Grenalda busied herself tying a knot in a pulled thread on her jacket cuff. Her hands were tough and knuckly. It was as if when Brighton’s granddad died, he’d given something of his own hands to Grenalda. She wasn’t going to be scared off by Brighton. She’d seen it all before. She had moods that were eighty years old; had turned them into children and grandchildren, gardens in three different counties, traditions—traditions as light as air that buoyed them all through life.
Brighton watched her grandmother’s lipstick as she waited for her to talk again. It was the colour she always wore, an orange-red, but as her lips had grown thinner, the lipstick had grown darker. The lipstick was just as much a part of Grenalda as the Camplin nose, or her grey eyes, and yet she’d chosen it, once upon a time, had chosen it and put it on in front of a mirror, moving her lips, filling in all the dull, bare pink with this precious paint.
“What’s your lipstick called, Granny?” Brighton said.
Grenalda jumped a little, then put her finger to her lips. “The colour?” she said. “It’s in my bag, if you’re curious.”
“You don’t remember it by heart?”
“You’ll have to go down and take a rummage in my bag,” said Grenalda.
She knows what the colour’s called, Brighton thought.
Grenalda looked down at Brighton as if she could read her mind. She looked at Brighton’s limbs, and chest, as if to check that she was growing properly.
“It all passes,” Grenalda said and swallowed.
Brighton felt the stuck thing turn and toughen in her chest. She looked down at her cardboard and regretted it all. What did Grenalda know about things passing? What could Brighton possibly say? She thought she was safe talking about a lipstick, but now even that had joined the battle. Everything in her life seemed to be separate and hanging loose—the horse-chestnut tree, her hotels, her mother, the kitchen—everything was upstairs or downstairs.
Grenalda and Brighton sat on the bed and on the floor respectively, in their own minds. Perhaps Grenalda had huge secrets, too, Brighton considered. Perhaps her whole life was a sort of secret, just as Brighton’s was. Grenalda’s top lip pressed the bottom one and the lipstick intensified again, and Brighton found herself wandering into her haystack study and taking a seat at the desk chair.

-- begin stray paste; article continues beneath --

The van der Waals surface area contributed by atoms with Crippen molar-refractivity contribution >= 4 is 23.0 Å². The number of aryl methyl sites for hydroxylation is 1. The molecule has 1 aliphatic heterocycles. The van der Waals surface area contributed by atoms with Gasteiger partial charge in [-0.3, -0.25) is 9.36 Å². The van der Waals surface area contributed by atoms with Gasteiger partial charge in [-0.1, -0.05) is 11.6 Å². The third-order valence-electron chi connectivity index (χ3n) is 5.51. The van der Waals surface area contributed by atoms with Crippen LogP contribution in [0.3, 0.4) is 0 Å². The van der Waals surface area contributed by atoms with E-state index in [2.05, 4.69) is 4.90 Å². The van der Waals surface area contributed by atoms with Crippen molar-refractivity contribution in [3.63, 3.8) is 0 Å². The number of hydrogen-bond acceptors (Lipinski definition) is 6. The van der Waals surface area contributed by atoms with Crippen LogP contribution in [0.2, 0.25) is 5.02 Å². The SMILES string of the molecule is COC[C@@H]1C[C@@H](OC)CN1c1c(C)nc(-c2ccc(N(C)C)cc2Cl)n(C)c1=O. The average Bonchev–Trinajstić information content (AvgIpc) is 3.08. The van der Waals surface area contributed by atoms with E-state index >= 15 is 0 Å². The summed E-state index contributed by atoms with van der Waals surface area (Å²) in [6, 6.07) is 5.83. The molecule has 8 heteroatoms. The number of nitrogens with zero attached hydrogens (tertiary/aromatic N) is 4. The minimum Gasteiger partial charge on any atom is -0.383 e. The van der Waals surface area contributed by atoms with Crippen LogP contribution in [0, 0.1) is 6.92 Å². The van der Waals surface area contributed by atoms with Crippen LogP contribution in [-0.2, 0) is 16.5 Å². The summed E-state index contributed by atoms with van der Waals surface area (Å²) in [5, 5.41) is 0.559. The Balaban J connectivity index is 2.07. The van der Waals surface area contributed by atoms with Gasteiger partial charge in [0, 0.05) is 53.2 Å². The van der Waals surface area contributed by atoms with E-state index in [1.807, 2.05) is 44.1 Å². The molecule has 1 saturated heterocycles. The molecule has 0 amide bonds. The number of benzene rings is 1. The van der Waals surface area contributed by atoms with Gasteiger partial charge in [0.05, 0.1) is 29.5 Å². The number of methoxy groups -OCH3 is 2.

Over the deep, sawdust crack in the desktop the afternoon sun shone, coming in from a garden Brighton couldn’t see. The light reached just as far as the corner of the room beside the desk, where the haystack was dull and greyed by old soft cobwebs. An elegant mirror was hanging high above the desk and Brighton could only see in it the reflection of the ceiling. Something was playing in her peripheral vision, a shadow, rainbow-edged, which suggested the presence of someone else in the room, but Brighton didn’t confront it.
There was a stack of fresh, yellow pages on the desk; hard work was always pretty in the haystack study. Never had her vision been so clear, her room so stable that she could move around it, noticing the surface of the wallpaper and the way the air moved. She hardly realised that Grenalda had heaved herself up from the bed, had pulled the door gently to, and was on her way back downstairs.
For a moment, the scent of pollen from the fat horse-chestnut tree threatened to make Brighton cry. The air was heavy as vase water.
As Grenalda reached the bottom of the staircase, Brighton’s mother spoke and the air thickened again—mud disturbed in a pond—but this time Grenalda made no reply. The boys would be back soon, wanting dinner, filling the place with their stories. Brighton checked her pile of materials and straightened it up under the shadow of her bed. “Clocking off,” she said, just to mark the time. Then, she stood in the room for a moment, still half in the haystack study, her mind throbbing slightly, as if she’d been spinning around on the spot. Her feet tingled gently with pins and needles, as she made her way out of the room, pulling the door to, and down the staircase, past the trunk of the horse-chestnut in the staircase window, where ants were crawling, forming a film over the bark, making something she didn’t understand.
Georgina Parfitt was born and raised in Norfolk, England. She moved to the US in 2009. Since then she has been peering at both places with love and fascination. She’s currently in Boston, teaching, writing, and plotting a piece of theatre. You can find more of her work at www.georginaparfitt.com.